‘Walking Dead’ Comic-Con panel pays tribute to late stuntman

Chris Hardwick, Robert Kirkman, David Alpert, Gale Anne Hurd, Greg Nicotero
Moderator Chris Hardwick, from left, Robert Kirkman, David Alpert, Gale Anne Hurd, and Greg Nicotero appear on the "Fear The Walking Dead" panel on day two of Comic-Con International on Friday, July 21, 2017, in San Diego. (Photo by Al Powers/Invision/AP)

SAN DIEGO (AP) — There will never be an antidote or immunity to the zombie apocalypse in “The Walking Dead.”

“It’s kind of a mythology-breaking proposition,” creator Robert Kirkman said Friday during the show’s presentation at Comic-Con.

Kirkman and showrunner Scott Gimple were joined by a dozen cast members for the panel inside the San Diego Convention Center’s largest exhibition hall, where they unveiled the trailer for season eight and shared a retrospective of the show’s previous 99 episodes.

But Gimple said the panel almost didn’t happen after a stunt performer was fatally injured during production earlier this month.

“We didn’t really know if we should do this panel today, but we wanted to be here for you,” Gimple said.

He opened the presentation by paying tribute to stuntman John Bernecker, citing his many film credits and his passion for the work.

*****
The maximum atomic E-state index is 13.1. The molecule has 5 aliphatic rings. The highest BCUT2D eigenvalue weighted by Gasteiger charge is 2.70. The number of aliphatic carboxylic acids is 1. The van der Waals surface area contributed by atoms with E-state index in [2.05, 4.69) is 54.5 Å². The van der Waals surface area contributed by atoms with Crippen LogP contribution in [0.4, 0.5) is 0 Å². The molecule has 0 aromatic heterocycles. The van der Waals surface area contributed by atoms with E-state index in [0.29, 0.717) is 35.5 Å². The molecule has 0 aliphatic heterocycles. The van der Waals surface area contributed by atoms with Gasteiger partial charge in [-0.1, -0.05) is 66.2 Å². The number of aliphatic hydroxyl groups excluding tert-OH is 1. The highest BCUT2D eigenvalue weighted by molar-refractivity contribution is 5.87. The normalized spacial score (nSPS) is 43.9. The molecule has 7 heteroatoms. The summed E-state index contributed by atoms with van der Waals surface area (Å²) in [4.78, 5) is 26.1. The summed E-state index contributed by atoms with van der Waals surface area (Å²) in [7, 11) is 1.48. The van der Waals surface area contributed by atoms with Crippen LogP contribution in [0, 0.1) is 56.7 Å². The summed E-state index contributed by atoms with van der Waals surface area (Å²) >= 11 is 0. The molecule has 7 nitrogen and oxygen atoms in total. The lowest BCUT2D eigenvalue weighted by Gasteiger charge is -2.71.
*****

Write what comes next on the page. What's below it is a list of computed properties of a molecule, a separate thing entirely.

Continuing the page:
“He was beloved in the stunt community,” Gimple said of the 33-year-old. “He was living his dream and he helped other people do the same thing.”

The stars and writers spent the bulk of the hourlong panel taking questions from fans, who said they’d come from as far away as Sweden and Peru to attend the pop-culture convention.

The Swedish fan asked if the show would ever have an international setting. Gimple demurred.

Jeffrey Dean Morgan, who plays the bat-wielding Negan, was asked about his thoughts on his character. He said he finds Negan amusing and appreciates his sense of humor.

“What do I like least about him? That he wears a leather jacket on a 120-degree day,” the actor said.

Khary Payton, who plays Ezekiel, said he thinks the show’s appeal lies in its characters’ fight for humanity.

“Every one of these guys has been knocked down in some way or another, but they come back and they fight, and I think that’s what draws people to the show,” he said. “They fight to hold onto who they are as people. Not everyone turns into a psychopath. People find their way to be a little bit better.”

Norman Reedus, who plays the motorcycle-riding Daryl, said the cast shares a camaraderie that mirrors its characters’ collective determination.

“This has been such a good experience for all of us,” the actor said, adding that he was “almost tearing up” during the retrospective of the show’s past seven seasons. “We’ve always had each other’s backs and we have your back and you guys have our backs, and it’s been fantastic.”

Even if there will never be a cure for the zombie apocalypse.

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Follow AP Entertainment Writer Sandy Cohen at http://www.twitter.com/APSandy .